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Entre vin étrusque et vin grec : les métamorphoses de Dionysos sur une hydrie du Peintre de Micali

Abstract : The purpose of this contribution is to re-examine the iconography of an Etruscan hydria by the Micali Painter, probably the most famous craftsman of the black-figure ceramics technique at the end of the 6th century B.C. In our opinion, this vase would present the Etruscan version of a Greek myth showing the ancient Tuscans as pirates attempting to kidnap Dionysus. This figuration, which also appears in Greek sources, could be interpreted as the rivalry between the two cultures for the control of the wine trade in the western part of the Mediterranean. However, we will ask ourselves whether the iconography of this vase should be interpreted in the sense of a negative image of the Etruscans, or whether it is possible to propose another reading of it, quite the reverse. This hydria would testify not so much to the Greco-Etruscan economic rivalries over wine, as to the adoption of a new form of religiosity centered around Dionysos-Fufluns, god of wine among the Etruscans.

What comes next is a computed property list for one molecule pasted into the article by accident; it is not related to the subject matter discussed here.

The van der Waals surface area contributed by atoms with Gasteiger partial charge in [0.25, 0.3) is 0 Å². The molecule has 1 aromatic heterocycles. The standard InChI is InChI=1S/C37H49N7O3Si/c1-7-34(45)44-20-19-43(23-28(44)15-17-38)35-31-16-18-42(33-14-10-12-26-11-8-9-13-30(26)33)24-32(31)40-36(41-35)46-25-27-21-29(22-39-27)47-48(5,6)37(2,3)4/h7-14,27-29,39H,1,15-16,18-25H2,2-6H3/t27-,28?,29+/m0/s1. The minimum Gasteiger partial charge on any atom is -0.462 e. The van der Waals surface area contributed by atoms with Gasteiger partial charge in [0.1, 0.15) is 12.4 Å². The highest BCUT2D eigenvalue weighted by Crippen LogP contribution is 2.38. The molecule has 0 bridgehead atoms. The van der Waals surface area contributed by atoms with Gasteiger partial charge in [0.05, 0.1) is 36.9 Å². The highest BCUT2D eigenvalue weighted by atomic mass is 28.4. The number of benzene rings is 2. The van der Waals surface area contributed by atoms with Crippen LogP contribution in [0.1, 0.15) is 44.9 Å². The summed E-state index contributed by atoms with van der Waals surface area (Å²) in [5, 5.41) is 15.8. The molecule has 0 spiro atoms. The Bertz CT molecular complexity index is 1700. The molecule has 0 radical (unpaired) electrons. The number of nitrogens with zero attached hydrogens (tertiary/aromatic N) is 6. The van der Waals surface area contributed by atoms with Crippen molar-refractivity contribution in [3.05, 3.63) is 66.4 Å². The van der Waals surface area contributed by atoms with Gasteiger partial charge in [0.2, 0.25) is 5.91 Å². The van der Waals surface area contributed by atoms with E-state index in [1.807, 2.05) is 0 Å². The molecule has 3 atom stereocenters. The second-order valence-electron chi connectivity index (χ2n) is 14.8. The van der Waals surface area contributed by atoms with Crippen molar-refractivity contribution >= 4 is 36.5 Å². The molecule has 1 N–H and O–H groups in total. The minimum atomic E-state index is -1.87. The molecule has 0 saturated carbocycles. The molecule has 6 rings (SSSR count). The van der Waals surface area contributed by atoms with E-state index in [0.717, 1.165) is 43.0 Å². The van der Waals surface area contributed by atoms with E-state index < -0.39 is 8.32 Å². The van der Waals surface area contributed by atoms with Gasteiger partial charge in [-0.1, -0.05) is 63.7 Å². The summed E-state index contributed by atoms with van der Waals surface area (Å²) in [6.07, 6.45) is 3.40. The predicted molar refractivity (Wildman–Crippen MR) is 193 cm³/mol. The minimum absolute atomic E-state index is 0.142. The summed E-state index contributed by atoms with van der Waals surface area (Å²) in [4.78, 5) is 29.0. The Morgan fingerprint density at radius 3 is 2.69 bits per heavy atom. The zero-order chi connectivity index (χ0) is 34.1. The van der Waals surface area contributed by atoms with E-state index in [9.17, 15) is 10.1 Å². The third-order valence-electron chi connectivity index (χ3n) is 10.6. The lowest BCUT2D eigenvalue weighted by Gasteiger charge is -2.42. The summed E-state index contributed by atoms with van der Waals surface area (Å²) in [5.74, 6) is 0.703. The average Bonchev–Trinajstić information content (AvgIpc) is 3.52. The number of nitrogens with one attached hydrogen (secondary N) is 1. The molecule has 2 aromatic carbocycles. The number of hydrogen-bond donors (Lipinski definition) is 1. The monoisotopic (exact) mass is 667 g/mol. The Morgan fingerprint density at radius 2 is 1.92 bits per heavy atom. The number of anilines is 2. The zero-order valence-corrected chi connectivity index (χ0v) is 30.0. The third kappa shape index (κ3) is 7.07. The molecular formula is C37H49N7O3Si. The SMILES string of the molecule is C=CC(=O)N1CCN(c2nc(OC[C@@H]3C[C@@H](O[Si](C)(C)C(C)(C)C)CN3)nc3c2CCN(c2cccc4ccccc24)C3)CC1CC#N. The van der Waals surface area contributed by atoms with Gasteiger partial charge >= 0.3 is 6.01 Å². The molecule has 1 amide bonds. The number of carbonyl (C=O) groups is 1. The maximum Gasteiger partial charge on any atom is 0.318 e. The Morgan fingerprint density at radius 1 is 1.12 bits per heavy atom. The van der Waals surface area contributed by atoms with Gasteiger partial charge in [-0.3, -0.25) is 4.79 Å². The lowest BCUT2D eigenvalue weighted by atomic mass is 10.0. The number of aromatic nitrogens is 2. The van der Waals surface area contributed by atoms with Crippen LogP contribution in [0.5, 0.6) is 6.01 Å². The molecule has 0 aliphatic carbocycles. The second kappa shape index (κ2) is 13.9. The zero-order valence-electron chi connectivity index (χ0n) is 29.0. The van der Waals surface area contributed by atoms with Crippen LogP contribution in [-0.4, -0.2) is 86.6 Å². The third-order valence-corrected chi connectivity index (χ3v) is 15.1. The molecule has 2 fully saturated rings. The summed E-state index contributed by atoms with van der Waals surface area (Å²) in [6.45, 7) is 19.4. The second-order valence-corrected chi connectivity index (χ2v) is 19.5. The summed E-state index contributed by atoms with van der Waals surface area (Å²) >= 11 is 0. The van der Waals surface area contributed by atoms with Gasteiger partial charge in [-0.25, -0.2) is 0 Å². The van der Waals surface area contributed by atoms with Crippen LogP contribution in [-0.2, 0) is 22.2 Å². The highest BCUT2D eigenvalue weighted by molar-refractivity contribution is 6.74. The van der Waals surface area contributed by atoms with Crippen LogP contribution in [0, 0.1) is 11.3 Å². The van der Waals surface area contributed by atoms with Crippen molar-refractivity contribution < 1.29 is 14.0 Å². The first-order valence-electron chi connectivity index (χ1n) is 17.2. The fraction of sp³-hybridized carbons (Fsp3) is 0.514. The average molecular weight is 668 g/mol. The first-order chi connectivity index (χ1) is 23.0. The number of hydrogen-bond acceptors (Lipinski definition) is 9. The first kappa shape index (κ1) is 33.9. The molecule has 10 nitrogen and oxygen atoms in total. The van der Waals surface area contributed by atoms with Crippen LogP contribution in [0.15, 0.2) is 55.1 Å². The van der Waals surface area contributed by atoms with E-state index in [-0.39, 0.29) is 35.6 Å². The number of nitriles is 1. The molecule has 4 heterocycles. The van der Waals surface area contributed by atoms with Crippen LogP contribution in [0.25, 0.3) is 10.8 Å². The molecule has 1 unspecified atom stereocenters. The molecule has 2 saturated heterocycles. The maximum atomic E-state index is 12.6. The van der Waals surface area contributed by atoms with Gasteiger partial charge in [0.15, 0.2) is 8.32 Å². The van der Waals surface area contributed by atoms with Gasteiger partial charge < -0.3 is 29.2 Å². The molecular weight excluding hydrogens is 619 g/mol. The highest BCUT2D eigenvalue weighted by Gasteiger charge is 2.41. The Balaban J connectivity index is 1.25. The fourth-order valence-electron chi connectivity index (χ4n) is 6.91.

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https://halshs.archives-ouvertes.fr/halshs-03381550
Contributor : Sophie Pérard Connect in order to contact the contributor
Submitted on : Sunday, October 17, 2021 - 10:32:01 AM
Last modification on : Monday, October 18, 2021 - 3:23:50 AM

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Sophie Pérard. Entre vin étrusque et vin grec : les métamorphoses de Dionysos sur une hydrie du Peintre de Micali. Crescentis : Revue internationale d'histoire de la vigne et du vin, Université de Bourgogne, 2021, 4. ⟨halshs-03381550⟩

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